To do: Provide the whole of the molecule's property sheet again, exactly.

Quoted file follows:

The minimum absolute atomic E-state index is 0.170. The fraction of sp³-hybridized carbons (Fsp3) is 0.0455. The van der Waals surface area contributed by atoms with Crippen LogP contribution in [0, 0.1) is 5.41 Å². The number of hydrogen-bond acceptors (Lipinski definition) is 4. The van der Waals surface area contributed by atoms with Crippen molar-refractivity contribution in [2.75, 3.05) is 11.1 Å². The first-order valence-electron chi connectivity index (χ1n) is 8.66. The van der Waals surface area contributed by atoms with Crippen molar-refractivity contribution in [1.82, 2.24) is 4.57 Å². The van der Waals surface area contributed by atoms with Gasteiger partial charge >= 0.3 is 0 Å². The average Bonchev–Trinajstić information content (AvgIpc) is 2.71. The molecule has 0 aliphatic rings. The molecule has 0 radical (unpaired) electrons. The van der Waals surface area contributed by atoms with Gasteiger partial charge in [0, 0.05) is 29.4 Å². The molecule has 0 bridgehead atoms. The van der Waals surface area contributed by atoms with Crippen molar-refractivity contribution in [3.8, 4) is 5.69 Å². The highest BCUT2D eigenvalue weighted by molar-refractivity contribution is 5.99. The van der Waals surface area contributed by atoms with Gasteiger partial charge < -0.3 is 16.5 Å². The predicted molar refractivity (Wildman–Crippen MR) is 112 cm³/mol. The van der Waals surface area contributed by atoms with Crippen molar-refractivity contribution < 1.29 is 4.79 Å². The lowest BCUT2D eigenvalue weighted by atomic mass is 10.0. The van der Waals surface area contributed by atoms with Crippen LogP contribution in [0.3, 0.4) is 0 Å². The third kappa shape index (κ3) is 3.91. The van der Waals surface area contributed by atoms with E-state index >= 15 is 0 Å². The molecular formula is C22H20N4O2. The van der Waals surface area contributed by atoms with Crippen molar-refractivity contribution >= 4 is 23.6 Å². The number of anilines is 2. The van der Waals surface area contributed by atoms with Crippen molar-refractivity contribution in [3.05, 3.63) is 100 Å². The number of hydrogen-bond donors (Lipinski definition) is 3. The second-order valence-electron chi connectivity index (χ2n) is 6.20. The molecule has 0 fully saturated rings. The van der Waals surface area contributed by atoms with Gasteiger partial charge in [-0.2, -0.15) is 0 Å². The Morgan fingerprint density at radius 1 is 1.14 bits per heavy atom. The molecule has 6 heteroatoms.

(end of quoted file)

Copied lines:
The minimum absolute atomic E-state index is 0.170. The fraction of sp³-hybridized carbons (Fsp3) is 0.0455. The van der Waals surface area contributed by atoms with Crippen LogP contribution in [0, 0.1) is 5.41 Å². The number of hydrogen-bond acceptors (Lipinski definition) is 4. The van der Waals surface area contributed by atoms with Crippen molar-refractivity contribution in [2.75, 3.05) is 11.1 Å². The first-order valence-electron chi connectivity index (χ1n) is 8.66. The van der Waals surface area contributed by atoms with Crippen molar-refractivity contribution in [1.82, 2.24) is 4.57 Å². The van der Waals surface area contributed by atoms with Gasteiger partial charge >= 0.3 is 0 Å². The average Bonchev–Trinajstić information content (AvgIpc) is 2.71. The molecule has 0 aliphatic rings. The molecule has 0 radical (unpaired) electrons. The van der Waals surface area contributed by atoms with Gasteiger partial charge in [0, 0.05) is 29.4 Å². The molecule has 0 bridgehead atoms. The van der Waals surface area contributed by atoms with Crippen molar-refractivity contribution in [3.8, 4) is 5.69 Å². The highest BCUT2D eigenvalue weighted by molar-refractivity contribution is 5.99. The van der Waals surface area contributed by atoms with Gasteiger partial charge < -0.3 is 16.5 Å². The predicted molar refractivity (Wildman–Crippen MR) is 112 cm³/mol. The van der Waals surface area contributed by atoms with Crippen molar-refractivity contribution < 1.29 is 4.79 Å². The lowest BCUT2D eigenvalue weighted by atomic mass is 10.0. The van der Waals surface area contributed by atoms with Crippen LogP contribution in [0.3, 0.4) is 0 Å². The third kappa shape index (κ3) is 3.91. The van der Waals surface area contributed by atoms with E-state index >= 15 is 0 Å². The molecular formula is C22H20N4O2. The van der Waals surface area contributed by atoms with Crippen molar-refractivity contribution >= 4 is 23.6 Å². The number of anilines is 2. The van der Waals surface area contributed by atoms with Crippen molar-refractivity contribution in [3.05, 3.63) is 100 Å². The number of hydrogen-bond donors (Lipinski definition) is 3. The second-order valence-electron chi connectivity index (χ2n) is 6.20. The molecule has 0 fully saturated rings. The van der Waals surface area contributed by atoms with Gasteiger partial charge in [-0.2, -0.15) is 0 Å². The Morgan fingerprint density at radius 1 is 1.14 bits per heavy atom. The molecule has 6 heteroatoms.